Significant quantities of wood particleboard (chipboard) are used in the furniture industry. Much flat-pack DIY furniture is manufactured from painted or veneered particleboard. Particleboard can be effectively jointed by use of double-threaded particle-board wood screws and various specialist fittings. Where high humidity is anticipated the moisture-resistant grades should be used. The domestic housing market uses large quantities of flooring-grade parti-cleboard as it is competitively priced compared to traditional tongued and grooved softwood. Joist centres should be at 450 mm and 610 mm centres maximum for 18/19 mm and 22 mm particleboard, respectively. Edges should be tongued and grooved or fully supported and the standard panel size is 2400 X 600 mm. For heavy-duty flooring, flat-roof decking and structural work, the moisture-resistant structural grade must be used. Phenolic film-coated parti-cleboard offers a suitable alternative to plywood as formwork to concrete.

Cement-bonded particleboard

Manufacture

Cement-bonded particleboard is manufactured from a mixture of wood particles or filaments (usually softwood) and cement. The boards which are light grey in colour have a uniform cementitious surface. The material has up to 75% cement by weight, with the cement filling all the void spaces, producing a material with a density of 1000-1250 kg/m3, (c.f. 650-690 kg/m3 for standard grade particleboard).

Types and uses

The material based on Portland cement has good resistance to fire, water, fungal attack and frost. The standard (BS EN 634-2: 1997) specifies only one grade, which is suitable for use both internally and externally. It should be colour coded white, white (non-load-bearing) and brown (suitable for dry, humid and exterior conditions). The standard BS EN 633: 1994 refers to both Portland and magnesium-based cements. Magnesite-bonded par-ticleboard is used as a lining board but it is not frost-resistant and is unsuitable for use in humid conditions.

Boards frequently have a core of coarse wood chips, sandwiched between finer material, producing a good finish, which may be further treated by sanding and priming. Because of its density, cement-bonded particleboard has good sound-insulation properties. Typically, 18 mm board will give sound reduction of 31-3 dB. The material is frequently used for soffits, external sheathing and roofing on both modular and timber-frame buildings, particularly where racking resistance is required. The heavier grades, generally tongued and grooved, are suitable for flooring, due their resistance to moisture, fire, impact and airborne sound.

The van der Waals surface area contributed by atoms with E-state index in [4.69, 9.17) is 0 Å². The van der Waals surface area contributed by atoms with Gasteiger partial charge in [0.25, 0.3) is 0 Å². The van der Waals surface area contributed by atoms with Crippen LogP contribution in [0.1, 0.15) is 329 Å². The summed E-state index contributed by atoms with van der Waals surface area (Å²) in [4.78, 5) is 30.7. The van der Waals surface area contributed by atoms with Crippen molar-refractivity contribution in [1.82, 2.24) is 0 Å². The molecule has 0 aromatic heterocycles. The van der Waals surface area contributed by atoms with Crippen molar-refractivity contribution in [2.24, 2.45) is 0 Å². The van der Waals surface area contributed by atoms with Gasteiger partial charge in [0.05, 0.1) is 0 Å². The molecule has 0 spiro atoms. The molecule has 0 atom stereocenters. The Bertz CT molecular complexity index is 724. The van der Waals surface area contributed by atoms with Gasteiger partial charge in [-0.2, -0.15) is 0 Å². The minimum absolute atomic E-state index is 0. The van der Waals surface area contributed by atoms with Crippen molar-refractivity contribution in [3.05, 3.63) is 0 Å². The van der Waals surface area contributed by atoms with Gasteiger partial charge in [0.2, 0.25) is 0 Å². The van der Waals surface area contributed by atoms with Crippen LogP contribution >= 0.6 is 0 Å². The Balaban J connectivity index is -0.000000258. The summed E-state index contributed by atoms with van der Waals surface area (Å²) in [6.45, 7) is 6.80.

The material has a Class 0 Surface Spread of Flame to Building Regulations (Class 1 to BS 476:

Part 7: 1997). The Euroclass fire performance rating under the conditions specified in BS EN 13986:2004 for 10 mm cement-bonded particleboard is Class B-s1, d0 for non-floor use and Class BFL-s1 for floorings.

Board sizes are typically 1200 X 2440,2600 or 3050 mm, with standard thicknesses of 12 and 18 mm although sheets up to 40 mm in thickness are made. However, because of the density of the material, a 1200 X 2440 X 12 mm board weighs approximately 45 kg and should not be lifted by one operative alone.

Gypsum-bonded particleboard

Gypsum-bonded particleboard, available in sheets of 6 mm thickness upwards, is an alternative multipurpose building board. It is not included in the scope of BS EN 633: 1994.

Oriented strand board

Manufacture

Oriented strand board (OSB) is manufactured from 0.5-mm- thick timber flakes tangentially cut and measuring approximately 75 X 35 mm. These are dried and coated with wax and 2.5% of either phenol formaldehyde or melamine-urea-formaldehyde resin. The mix is laid up in three (or occasionally five) layers with the strands running parallel to the sheet on the outer faces and across or randomly within the middle layer. The boards are then cured under heat and pressure, sanded and packaged (Fig. 4.30). Standard panel sizes are 2440 or 3660 X 1220 mm with densities usually in the range 600 to 680 kg/m3.

Grades and uses

Orientated strand board is graded according to the anticipated loading and environmental conditions (BS EN 300: 1997). Large quantities are used as sheathing in timber-frame housing. The moisture-resistant grade is suitable for roof sarking, whilst the higher specification grade with enhanced strength properties is suitable for flat-roof decking. Thicker panels are used for heavy-duty flooring, and OSB is often used as the web material in timber I-beams. Oriented strand board is manufactured to a thickness range of 6-38 mm, although 9-18 mm sheets predominate. In Europe it is manufactured from Scots pine and spruce, but in North America from aspen and Southern pine.

Grades of oriented strand board:

Grade Purpose/Loading Environmental Colour codes conditions

OSB 1

General purpose,

dry conditions

white

blue

Interior fitments

(hazard class 1)

OSB 2

Load-bearing

dry conditions

yellow, yellow

blue

(hazard class 1)

OSB 3

Load-bearing

humid conditions

yellow, yellow

green

(azard class 2)

OSB 4

Heavy duty,

humid conditions

yellow

green

Load-bearing

(hazard class 2)

The Euroclass fire performance rating under the conditions specified in BS EN 13986:2004 for 9 mm untreated oriented strand board with a minimum density of 600 kg/m3 is Class D-s2, d0 for non-floor use and Class DFL-s1 for floorings.